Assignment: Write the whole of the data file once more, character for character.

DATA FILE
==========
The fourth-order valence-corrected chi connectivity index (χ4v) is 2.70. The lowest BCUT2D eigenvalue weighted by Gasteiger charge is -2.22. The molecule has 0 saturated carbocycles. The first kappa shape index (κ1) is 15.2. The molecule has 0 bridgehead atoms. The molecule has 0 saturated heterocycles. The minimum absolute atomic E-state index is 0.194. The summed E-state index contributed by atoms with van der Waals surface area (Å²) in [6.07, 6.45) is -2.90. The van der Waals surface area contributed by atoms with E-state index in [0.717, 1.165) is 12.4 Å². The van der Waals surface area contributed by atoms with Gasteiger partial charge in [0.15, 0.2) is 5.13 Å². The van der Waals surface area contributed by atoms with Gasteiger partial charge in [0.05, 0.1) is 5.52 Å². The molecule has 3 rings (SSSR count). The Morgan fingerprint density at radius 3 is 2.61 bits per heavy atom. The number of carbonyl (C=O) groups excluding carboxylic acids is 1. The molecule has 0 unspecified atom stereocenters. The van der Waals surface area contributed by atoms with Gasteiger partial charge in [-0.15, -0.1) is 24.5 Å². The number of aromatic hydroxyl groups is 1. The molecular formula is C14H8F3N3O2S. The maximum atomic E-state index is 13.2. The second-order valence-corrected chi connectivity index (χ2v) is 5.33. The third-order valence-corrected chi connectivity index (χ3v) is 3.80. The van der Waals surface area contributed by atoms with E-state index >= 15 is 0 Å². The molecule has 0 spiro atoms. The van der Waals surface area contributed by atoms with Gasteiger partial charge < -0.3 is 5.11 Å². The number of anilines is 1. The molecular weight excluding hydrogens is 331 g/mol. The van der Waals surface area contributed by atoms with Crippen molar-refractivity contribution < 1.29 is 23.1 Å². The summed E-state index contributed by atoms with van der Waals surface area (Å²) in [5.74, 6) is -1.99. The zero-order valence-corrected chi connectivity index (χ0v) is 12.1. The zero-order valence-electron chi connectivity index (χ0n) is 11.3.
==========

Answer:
The fourth-order valence-corrected chi connectivity index (χ4v) is 2.70. The lowest BCUT2D eigenvalue weighted by Gasteiger charge is -2.22. The molecule has 0 saturated carbocycles. The first kappa shape index (κ1) is 15.2. The molecule has 0 bridgehead atoms. The molecule has 0 saturated heterocycles. The minimum absolute atomic E-state index is 0.194. The summed E-state index contributed by atoms with van der Waals surface area (Å²) in [6.07, 6.45) is -2.90. The van der Waals surface area contributed by atoms with E-state index in [0.717, 1.165) is 12.4 Å². The van der Waals surface area contributed by atoms with Gasteiger partial charge in [0.15, 0.2) is 5.13 Å². The van der Waals surface area contributed by atoms with Gasteiger partial charge in [0.05, 0.1) is 5.52 Å². The molecule has 3 rings (SSSR count). The Morgan fingerprint density at radius 3 is 2.61 bits per heavy atom. The number of carbonyl (C=O) groups excluding carboxylic acids is 1. The molecule has 0 unspecified atom stereocenters. The van der Waals surface area contributed by atoms with Gasteiger partial charge in [-0.15, -0.1) is 24.5 Å². The number of aromatic hydroxyl groups is 1. The molecular formula is C14H8F3N3O2S. The maximum atomic E-state index is 13.2. The second-order valence-corrected chi connectivity index (χ2v) is 5.33. The third-order valence-corrected chi connectivity index (χ3v) is 3.80. The van der Waals surface area contributed by atoms with E-state index >= 15 is 0 Å². The molecule has 0 spiro atoms. The van der Waals surface area contributed by atoms with Gasteiger partial charge < -0.3 is 5.11 Å². The number of anilines is 1. The molecular weight excluding hydrogens is 331 g/mol. The van der Waals surface area contributed by atoms with Crippen molar-refractivity contribution < 1.29 is 23.1 Å². The summed E-state index contributed by atoms with van der Waals surface area (Å²) in [5.74, 6) is -1.99. The zero-order valence-corrected chi connectivity index (χ0v) is 12.1. The zero-order valence-electron chi connectivity index (χ0n) is 11.3.